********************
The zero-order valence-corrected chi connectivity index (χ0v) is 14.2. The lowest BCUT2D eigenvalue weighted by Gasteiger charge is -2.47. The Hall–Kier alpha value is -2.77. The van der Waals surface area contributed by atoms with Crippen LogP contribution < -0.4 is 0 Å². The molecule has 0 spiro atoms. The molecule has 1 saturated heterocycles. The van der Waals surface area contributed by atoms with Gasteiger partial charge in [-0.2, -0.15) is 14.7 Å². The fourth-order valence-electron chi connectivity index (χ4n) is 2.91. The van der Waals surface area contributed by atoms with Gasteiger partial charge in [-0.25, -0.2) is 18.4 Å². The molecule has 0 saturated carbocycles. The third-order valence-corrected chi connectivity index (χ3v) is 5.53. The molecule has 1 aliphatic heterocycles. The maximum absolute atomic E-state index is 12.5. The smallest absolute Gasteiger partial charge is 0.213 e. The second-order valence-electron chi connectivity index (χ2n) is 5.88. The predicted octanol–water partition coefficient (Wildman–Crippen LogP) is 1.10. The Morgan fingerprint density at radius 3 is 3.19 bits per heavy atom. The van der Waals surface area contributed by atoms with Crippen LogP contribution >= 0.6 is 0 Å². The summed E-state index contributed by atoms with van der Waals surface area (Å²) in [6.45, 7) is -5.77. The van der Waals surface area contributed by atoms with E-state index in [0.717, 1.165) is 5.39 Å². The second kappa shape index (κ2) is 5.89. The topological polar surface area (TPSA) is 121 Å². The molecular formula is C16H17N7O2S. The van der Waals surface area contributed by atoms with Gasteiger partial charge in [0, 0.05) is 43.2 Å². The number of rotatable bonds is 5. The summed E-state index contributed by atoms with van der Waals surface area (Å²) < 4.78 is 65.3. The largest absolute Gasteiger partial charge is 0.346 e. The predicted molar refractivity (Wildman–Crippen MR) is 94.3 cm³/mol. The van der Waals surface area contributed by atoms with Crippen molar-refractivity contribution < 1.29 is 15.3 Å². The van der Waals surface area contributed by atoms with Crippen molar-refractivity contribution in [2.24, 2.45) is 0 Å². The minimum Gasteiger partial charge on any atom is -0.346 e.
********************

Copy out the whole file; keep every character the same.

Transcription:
The zero-order valence-corrected chi connectivity index (χ0v) is 14.2. The lowest BCUT2D eigenvalue weighted by Gasteiger charge is -2.47. The Hall–Kier alpha value is -2.77. The van der Waals surface area contributed by atoms with Crippen LogP contribution < -0.4 is 0 Å². The molecule has 0 spiro atoms. The molecule has 1 saturated heterocycles. The van der Waals surface area contributed by atoms with Gasteiger partial charge in [-0.2, -0.15) is 14.7 Å². The fourth-order valence-electron chi connectivity index (χ4n) is 2.91. The van der Waals surface area contributed by atoms with Gasteiger partial charge in [-0.25, -0.2) is 18.4 Å². The molecule has 0 saturated carbocycles. The third-order valence-corrected chi connectivity index (χ3v) is 5.53. The molecule has 1 aliphatic heterocycles. The maximum absolute atomic E-state index is 12.5. The smallest absolute Gasteiger partial charge is 0.213 e. The second-order valence-electron chi connectivity index (χ2n) is 5.88. The predicted octanol–water partition coefficient (Wildman–Crippen LogP) is 1.10. The Morgan fingerprint density at radius 3 is 3.19 bits per heavy atom. The van der Waals surface area contributed by atoms with Crippen LogP contribution >= 0.6 is 0 Å². The summed E-state index contributed by atoms with van der Waals surface area (Å²) in [6.45, 7) is -5.77. The van der Waals surface area contributed by atoms with E-state index in [0.717, 1.165) is 5.39 Å². The second kappa shape index (κ2) is 5.89. The topological polar surface area (TPSA) is 121 Å². The molecular formula is C16H17N7O2S. The van der Waals surface area contributed by atoms with Gasteiger partial charge in [0, 0.05) is 43.2 Å². The number of rotatable bonds is 5. The summed E-state index contributed by atoms with van der Waals surface area (Å²) < 4.78 is 65.3. The largest absolute Gasteiger partial charge is 0.346 e. The predicted molar refractivity (Wildman–Crippen MR) is 94.3 cm³/mol. The van der Waals surface area contributed by atoms with Crippen molar-refractivity contribution < 1.29 is 15.3 Å². The van der Waals surface area contributed by atoms with Crippen molar-refractivity contribution in [2.24, 2.45) is 0 Å². The minimum Gasteiger partial charge on any atom is -0.346 e.